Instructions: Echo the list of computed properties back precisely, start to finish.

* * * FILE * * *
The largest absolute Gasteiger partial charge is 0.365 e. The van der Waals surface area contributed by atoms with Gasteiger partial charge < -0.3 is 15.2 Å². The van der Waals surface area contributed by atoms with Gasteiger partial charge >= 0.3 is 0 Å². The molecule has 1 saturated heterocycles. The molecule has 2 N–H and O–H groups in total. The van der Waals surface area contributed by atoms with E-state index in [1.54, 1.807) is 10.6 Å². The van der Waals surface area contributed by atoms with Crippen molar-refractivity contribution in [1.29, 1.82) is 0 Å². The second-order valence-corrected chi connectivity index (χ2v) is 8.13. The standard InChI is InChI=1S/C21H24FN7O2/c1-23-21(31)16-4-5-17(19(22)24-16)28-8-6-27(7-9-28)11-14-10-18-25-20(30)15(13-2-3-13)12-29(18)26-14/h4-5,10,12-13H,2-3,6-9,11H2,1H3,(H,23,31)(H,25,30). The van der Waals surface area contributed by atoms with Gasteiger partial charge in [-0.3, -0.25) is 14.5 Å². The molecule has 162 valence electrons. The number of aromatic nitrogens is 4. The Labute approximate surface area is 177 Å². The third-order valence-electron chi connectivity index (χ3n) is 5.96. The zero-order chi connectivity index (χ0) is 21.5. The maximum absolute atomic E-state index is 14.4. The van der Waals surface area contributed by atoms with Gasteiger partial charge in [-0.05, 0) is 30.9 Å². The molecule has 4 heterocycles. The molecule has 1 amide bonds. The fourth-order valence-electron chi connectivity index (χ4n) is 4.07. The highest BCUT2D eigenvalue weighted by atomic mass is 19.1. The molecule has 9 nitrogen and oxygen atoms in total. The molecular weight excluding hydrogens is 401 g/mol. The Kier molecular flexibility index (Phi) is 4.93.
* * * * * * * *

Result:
The largest absolute Gasteiger partial charge is 0.365 e. The van der Waals surface area contributed by atoms with Gasteiger partial charge < -0.3 is 15.2 Å². The van der Waals surface area contributed by atoms with Gasteiger partial charge >= 0.3 is 0 Å². The molecule has 1 saturated heterocycles. The molecule has 2 N–H and O–H groups in total. The van der Waals surface area contributed by atoms with E-state index in [1.54, 1.807) is 10.6 Å². The van der Waals surface area contributed by atoms with Crippen molar-refractivity contribution in [1.29, 1.82) is 0 Å². The second-order valence-corrected chi connectivity index (χ2v) is 8.13. The standard InChI is InChI=1S/C21H24FN7O2/c1-23-21(31)16-4-5-17(19(22)24-16)28-8-6-27(7-9-28)11-14-10-18-25-20(30)15(13-2-3-13)12-29(18)26-14/h4-5,10,12-13H,2-3,6-9,11H2,1H3,(H,23,31)(H,25,30). The van der Waals surface area contributed by atoms with Gasteiger partial charge in [-0.3, -0.25) is 14.5 Å². The molecule has 162 valence electrons. The number of aromatic nitrogens is 4. The Labute approximate surface area is 177 Å². The third-order valence-electron chi connectivity index (χ3n) is 5.96. The zero-order chi connectivity index (χ0) is 21.5. The maximum absolute atomic E-state index is 14.4. The van der Waals surface area contributed by atoms with Gasteiger partial charge in [-0.05, 0) is 30.9 Å². The molecule has 4 heterocycles. The molecule has 1 amide bonds. The fourth-order valence-electron chi connectivity index (χ4n) is 4.07. The highest BCUT2D eigenvalue weighted by atomic mass is 19.1. The molecule has 9 nitrogen and oxygen atoms in total. The molecular weight excluding hydrogens is 401 g/mol. The Kier molecular flexibility index (Phi) is 4.93.